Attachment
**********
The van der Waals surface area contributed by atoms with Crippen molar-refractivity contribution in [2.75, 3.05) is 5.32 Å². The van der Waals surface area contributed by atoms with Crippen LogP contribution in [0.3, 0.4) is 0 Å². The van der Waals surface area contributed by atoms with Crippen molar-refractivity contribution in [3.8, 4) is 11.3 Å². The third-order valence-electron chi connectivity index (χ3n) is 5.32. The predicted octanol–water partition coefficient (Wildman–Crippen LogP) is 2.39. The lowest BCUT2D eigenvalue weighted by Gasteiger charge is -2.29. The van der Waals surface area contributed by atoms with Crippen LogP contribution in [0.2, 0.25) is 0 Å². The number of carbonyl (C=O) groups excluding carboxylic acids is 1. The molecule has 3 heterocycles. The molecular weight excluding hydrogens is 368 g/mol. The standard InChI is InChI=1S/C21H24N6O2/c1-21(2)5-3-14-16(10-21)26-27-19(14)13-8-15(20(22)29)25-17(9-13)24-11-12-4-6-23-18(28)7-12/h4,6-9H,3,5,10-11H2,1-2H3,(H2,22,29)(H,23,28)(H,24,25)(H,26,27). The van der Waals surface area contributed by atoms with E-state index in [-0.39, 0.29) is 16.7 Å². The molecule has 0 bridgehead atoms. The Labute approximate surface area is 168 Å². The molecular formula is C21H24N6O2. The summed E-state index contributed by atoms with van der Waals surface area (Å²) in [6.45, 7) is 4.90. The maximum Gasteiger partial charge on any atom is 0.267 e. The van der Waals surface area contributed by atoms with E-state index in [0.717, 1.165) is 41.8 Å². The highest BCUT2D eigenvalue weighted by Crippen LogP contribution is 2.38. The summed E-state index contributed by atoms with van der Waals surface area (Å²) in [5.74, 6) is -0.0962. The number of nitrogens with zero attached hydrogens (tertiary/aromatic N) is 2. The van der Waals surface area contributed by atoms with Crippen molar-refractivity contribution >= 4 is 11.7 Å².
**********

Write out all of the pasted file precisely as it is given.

The van der Waals surface area contributed by atoms with Crippen molar-refractivity contribution in [2.75, 3.05) is 5.32 Å². The van der Waals surface area contributed by atoms with Crippen LogP contribution in [0.3, 0.4) is 0 Å². The van der Waals surface area contributed by atoms with Crippen molar-refractivity contribution in [3.8, 4) is 11.3 Å². The third-order valence-electron chi connectivity index (χ3n) is 5.32. The predicted octanol–water partition coefficient (Wildman–Crippen LogP) is 2.39. The lowest BCUT2D eigenvalue weighted by Gasteiger charge is -2.29. The van der Waals surface area contributed by atoms with Crippen LogP contribution in [0.2, 0.25) is 0 Å². The number of carbonyl (C=O) groups excluding carboxylic acids is 1. The molecule has 3 heterocycles. The molecular weight excluding hydrogens is 368 g/mol. The standard InChI is InChI=1S/C21H24N6O2/c1-21(2)5-3-14-16(10-21)26-27-19(14)13-8-15(20(22)29)25-17(9-13)24-11-12-4-6-23-18(28)7-12/h4,6-9H,3,5,10-11H2,1-2H3,(H2,22,29)(H,23,28)(H,24,25)(H,26,27). The van der Waals surface area contributed by atoms with E-state index in [-0.39, 0.29) is 16.7 Å². The molecule has 0 bridgehead atoms. The Labute approximate surface area is 168 Å². The molecular formula is C21H24N6O2. The summed E-state index contributed by atoms with van der Waals surface area (Å²) in [6.45, 7) is 4.90. The maximum Gasteiger partial charge on any atom is 0.267 e. The van der Waals surface area contributed by atoms with E-state index in [0.717, 1.165) is 41.8 Å². The highest BCUT2D eigenvalue weighted by Crippen LogP contribution is 2.38. The summed E-state index contributed by atoms with van der Waals surface area (Å²) in [5.74, 6) is -0.0962. The number of nitrogens with zero attached hydrogens (tertiary/aromatic N) is 2. The van der Waals surface area contributed by atoms with Crippen molar-refractivity contribution >= 4 is 11.7 Å².